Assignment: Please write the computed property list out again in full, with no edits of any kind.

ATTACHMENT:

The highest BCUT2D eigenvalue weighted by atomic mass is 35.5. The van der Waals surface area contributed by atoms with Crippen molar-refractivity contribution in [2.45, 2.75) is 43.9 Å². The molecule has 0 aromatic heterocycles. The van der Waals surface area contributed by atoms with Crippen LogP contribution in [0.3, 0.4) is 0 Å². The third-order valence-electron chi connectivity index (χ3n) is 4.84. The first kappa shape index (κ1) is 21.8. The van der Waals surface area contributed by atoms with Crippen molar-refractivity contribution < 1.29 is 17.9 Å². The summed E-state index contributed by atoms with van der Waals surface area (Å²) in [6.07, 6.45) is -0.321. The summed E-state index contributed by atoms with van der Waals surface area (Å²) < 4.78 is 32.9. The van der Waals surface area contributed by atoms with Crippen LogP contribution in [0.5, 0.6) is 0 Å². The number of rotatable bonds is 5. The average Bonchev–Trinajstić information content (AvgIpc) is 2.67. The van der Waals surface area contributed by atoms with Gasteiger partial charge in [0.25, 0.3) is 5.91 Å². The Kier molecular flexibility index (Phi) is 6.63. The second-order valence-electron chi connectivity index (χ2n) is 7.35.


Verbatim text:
The highest BCUT2D eigenvalue weighted by atomic mass is 35.5. The van der Waals surface area contributed by atoms with Crippen molar-refractivity contribution in [2.45, 2.75) is 43.9 Å². The molecule has 0 aromatic heterocycles. The van der Waals surface area contributed by atoms with Crippen LogP contribution in [0.3, 0.4) is 0 Å². The third-order valence-electron chi connectivity index (χ3n) is 4.84. The first kappa shape index (κ1) is 21.8. The van der Waals surface area contributed by atoms with Crippen molar-refractivity contribution < 1.29 is 17.9 Å². The summed E-state index contributed by atoms with van der Waals surface area (Å²) in [6.07, 6.45) is -0.321. The summed E-state index contributed by atoms with van der Waals surface area (Å²) < 4.78 is 32.9. The van der Waals surface area contributed by atoms with Crippen LogP contribution in [0.5, 0.6) is 0 Å². The number of rotatable bonds is 5. The average Bonchev–Trinajstić information content (AvgIpc) is 2.67. The van der Waals surface area contributed by atoms with Gasteiger partial charge in [0.25, 0.3) is 5.91 Å². The Kier molecular flexibility index (Phi) is 6.63. The second-order valence-electron chi connectivity index (χ2n) is 7.35.